UNEP-WCMC is proud to have contributed to the science behind the report – including through our ongoing policy-relevant research into wildlife trade, wild meat and timber usage, and indicators of sustainability.
Sustainable business and sustainable development are mutually dependant. At UNEP-WCMC, our work on the Nature Economy helps to scope and bridge knowledge gaps on business and biodiversity, to guide the business and finance world towards nature-positive economic transformation.
The crucial role of business alongside science and policy for nature was recognised at IPBES-9, with the platform giving the green light to a report setting out the scope of a “methodological assessment of the impact and dependence of business on biodiversity and nature’s contributions to people”.
The scoping report outlines the proposed scope and chapters for the assessment, and underwent significant and detailed negotiation. Following its approval by the Plenary, IPBES will soon begin calling for authors and input. Over the next two-and-a-half years, experts will work on an assessment which categorises and assesses the approaches to understanding and measuring the dependencies and impacts of business on biodiversity, and options for action.
UNEP-WCMC has long been helping business to understand their dependencies on nature. We hope that much of our ongoing work– from our ENCORE biodiversity tool, to our work helping to align accounting approaches for nature and with the Taskforce on Nature-based Financial Disclosure on better understanding and harmonising available metrics – can help inform IPBES’ methodological assessment, set for release in 2025.
A core challenge for businesses to support implementation of the post-2020 global biodiversity framework is their capacity to measure and act on impacts and dependencies. The business and nature assessment, when it is ready, will provide clarity and codify much of the ongoing work to help align business and nature interests. In the meantime, our work guiding business partners towards a nature-positive future will forge ahead.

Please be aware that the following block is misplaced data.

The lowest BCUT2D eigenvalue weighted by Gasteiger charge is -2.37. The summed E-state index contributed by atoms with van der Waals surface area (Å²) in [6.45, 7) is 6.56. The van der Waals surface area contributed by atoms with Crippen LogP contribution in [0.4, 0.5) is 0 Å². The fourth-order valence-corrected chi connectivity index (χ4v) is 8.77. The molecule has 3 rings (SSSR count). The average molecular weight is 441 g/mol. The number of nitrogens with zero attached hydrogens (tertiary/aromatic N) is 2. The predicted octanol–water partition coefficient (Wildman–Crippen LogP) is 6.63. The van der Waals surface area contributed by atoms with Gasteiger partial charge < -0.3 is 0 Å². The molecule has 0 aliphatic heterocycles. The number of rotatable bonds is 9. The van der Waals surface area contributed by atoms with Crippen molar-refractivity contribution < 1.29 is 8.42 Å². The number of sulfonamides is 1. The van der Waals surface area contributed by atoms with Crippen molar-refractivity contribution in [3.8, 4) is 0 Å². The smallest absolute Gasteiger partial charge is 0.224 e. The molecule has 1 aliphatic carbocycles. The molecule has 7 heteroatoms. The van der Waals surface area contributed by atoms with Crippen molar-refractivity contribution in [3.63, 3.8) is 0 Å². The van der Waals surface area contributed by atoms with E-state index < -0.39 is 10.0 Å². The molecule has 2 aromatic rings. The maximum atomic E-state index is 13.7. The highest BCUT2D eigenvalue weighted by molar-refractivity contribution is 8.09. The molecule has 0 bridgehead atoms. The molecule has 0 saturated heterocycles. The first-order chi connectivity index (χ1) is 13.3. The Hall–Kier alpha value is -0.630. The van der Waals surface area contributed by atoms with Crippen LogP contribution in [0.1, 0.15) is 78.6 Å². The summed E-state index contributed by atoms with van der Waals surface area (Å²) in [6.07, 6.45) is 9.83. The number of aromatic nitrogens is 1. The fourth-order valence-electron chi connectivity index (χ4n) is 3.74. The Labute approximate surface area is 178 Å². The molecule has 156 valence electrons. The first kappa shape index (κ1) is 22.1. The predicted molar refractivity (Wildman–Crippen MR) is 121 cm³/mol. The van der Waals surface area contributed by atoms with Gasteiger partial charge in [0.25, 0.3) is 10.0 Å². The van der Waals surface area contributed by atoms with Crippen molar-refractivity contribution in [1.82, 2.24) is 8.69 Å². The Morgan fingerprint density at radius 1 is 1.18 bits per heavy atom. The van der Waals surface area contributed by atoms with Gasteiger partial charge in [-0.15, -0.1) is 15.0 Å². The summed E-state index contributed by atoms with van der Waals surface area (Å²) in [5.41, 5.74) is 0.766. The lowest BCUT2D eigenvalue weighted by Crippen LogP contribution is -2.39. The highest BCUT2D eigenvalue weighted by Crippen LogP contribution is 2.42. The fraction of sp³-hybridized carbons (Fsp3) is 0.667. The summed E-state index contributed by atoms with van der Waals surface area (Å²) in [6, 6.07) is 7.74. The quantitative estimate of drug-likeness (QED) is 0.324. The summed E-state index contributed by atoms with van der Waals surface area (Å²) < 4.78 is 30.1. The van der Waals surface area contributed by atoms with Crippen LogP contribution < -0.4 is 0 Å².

Seizing the opportunity provided by the IPBES-9 meeting, the team behind UNEP-WCMC's National Ecosystem Assessment (NEA) Initiative brought together 12 partner countries and organisations to share success stories related to their NEAs. These assessments are nationally-driven processes to develop an up-to-date, comprehensive and critical synthesis of knowledge on biodiversity and ecosystem services and their interlinkages to people.
Working in collaboration with UNDP and UNESCO, through the Biodiversity and Ecosystem Services Network (BES-Net), the NEA Initiative supports countries to tailor IPBES assessment process to their national context. This works contributes to the IPBES capacity building rolling plan.
Alongside providing our research and expertise to IPBES’ thematic assessments, UNEP-WCMC will continue providing technical support to the IPBES task force on policy support tools and methodologies, through hosting of the Technical Support Unit.
The meeting in Bonn was a key milestone in advancing scientific consensus to inform action for nature and sustainable development. UNEP-WCMC now looks forward to supporting that IPBES findings underpin new global goals and targets on sustainable use and scaling up recognition of the multiple values of nature. We will continue working with governments and others to promote the use of IPBES’ findings as a clear science foundation for public and private sector planning and action.